Information Immobility and the Home Bias Puzzle

45 Pages Posted: 10 Sep 2007 Last revised: 11 Jul 2010

See all articles by Stijn Van Nieuwerburgh

Stijn Van Nieuwerburgh

Columbia University Graduate School of Business; National Bureau of Economic Research (NBER); Centre for Economic Policy Research (CEPR); New York University Stern School of Business, Department of Finance

Laura Veldkamp

New York University - Stern School of Business; National Bureau of Economic Research (NBER)

Multiple version iconThere are 5 versions of this paper

Date Written: September 2007

Abstract

Many argue that home bias arises because home investors can predict home asset payoffs more accurately than foreigners can. But why doesn't global information access eliminate this asymmetry? We model investors, endowed with a small home information advantage, who choose what information to learn before they invest. Surprisingly, even when home investors can learn what foreigners know, they choose not to: Investors profit more from knowing information others do not know. Learning amplifies information asymmetry. The model matches patterns of local and industry bias, foreign investments, portfolio out-performance and asset prices. Finally, we propose new avenues for empirical research.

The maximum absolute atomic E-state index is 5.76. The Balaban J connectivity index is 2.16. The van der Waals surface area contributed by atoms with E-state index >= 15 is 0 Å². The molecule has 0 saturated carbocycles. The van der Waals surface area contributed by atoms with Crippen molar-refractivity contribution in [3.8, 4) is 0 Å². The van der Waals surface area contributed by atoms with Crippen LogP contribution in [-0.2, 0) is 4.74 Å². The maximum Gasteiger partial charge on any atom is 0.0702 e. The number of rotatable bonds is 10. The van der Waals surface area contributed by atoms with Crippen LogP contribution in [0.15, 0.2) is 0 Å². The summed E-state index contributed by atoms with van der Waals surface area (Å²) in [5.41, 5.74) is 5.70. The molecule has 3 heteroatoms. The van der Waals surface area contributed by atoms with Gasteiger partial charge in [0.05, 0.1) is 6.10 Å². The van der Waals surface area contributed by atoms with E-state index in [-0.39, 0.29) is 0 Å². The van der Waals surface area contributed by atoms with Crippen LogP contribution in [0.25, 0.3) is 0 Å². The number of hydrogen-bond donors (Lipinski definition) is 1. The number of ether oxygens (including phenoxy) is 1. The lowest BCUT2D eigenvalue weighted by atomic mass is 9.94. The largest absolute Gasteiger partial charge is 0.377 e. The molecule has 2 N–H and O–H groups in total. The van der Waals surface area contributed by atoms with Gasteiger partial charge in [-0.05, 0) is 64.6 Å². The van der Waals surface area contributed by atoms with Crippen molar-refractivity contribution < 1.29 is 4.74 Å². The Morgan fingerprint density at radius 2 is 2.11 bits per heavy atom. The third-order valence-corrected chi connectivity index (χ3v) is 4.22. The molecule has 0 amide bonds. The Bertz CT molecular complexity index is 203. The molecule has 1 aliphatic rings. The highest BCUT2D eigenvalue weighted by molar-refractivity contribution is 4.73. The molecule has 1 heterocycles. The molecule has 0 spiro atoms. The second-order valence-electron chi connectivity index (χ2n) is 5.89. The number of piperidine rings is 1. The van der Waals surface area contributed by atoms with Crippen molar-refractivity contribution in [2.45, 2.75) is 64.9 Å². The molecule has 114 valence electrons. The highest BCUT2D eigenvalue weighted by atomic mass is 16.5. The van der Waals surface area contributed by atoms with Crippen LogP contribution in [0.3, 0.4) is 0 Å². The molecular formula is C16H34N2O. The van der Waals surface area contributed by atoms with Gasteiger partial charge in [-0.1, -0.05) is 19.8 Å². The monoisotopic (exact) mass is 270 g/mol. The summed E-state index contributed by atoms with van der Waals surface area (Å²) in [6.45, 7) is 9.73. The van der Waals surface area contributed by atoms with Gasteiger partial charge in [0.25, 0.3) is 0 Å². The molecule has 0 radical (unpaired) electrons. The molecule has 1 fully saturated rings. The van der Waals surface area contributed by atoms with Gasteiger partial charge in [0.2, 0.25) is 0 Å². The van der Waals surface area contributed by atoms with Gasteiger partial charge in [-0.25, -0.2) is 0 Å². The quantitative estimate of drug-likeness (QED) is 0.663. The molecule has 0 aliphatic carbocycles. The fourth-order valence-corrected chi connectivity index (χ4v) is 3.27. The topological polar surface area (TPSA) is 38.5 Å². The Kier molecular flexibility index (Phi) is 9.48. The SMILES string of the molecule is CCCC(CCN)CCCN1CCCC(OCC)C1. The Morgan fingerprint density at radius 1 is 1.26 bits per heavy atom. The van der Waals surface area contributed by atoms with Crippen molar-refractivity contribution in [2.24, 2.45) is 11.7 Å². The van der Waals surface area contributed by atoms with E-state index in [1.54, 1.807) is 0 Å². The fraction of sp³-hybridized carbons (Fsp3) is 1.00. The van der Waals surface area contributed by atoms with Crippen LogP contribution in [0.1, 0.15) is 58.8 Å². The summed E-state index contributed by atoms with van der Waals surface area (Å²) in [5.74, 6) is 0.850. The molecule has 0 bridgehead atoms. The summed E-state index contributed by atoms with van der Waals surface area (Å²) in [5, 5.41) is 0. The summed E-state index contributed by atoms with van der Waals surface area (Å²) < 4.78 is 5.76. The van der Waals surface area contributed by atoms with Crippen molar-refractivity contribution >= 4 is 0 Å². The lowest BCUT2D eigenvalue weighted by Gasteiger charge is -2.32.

Suggested Citation

Van Nieuwerburgh, Stijn and Veldkamp, Laura, Information Immobility and the Home Bias Puzzle (September 2007). NBER Working Paper No. w13366. Available at SSRN: https://ssrn.com/abstract=1012820

Stijn Van Nieuwerburgh (Contact Author)

Columbia University Graduate School of Business ( email )

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HOME PAGE: http://https://www0.gsb.columbia.edu/faculty/svannieuwerburgh/

National Bureau of Economic Research (NBER)

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Centre for Economic Policy Research (CEPR)

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New York University Stern School of Business, Department of Finance ( email )

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Laura Veldkamp

New York University - Stern School of Business ( email )

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New York, NY 100012
United States

National Bureau of Economic Research (NBER)

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Cambridge, MA 02138
United States

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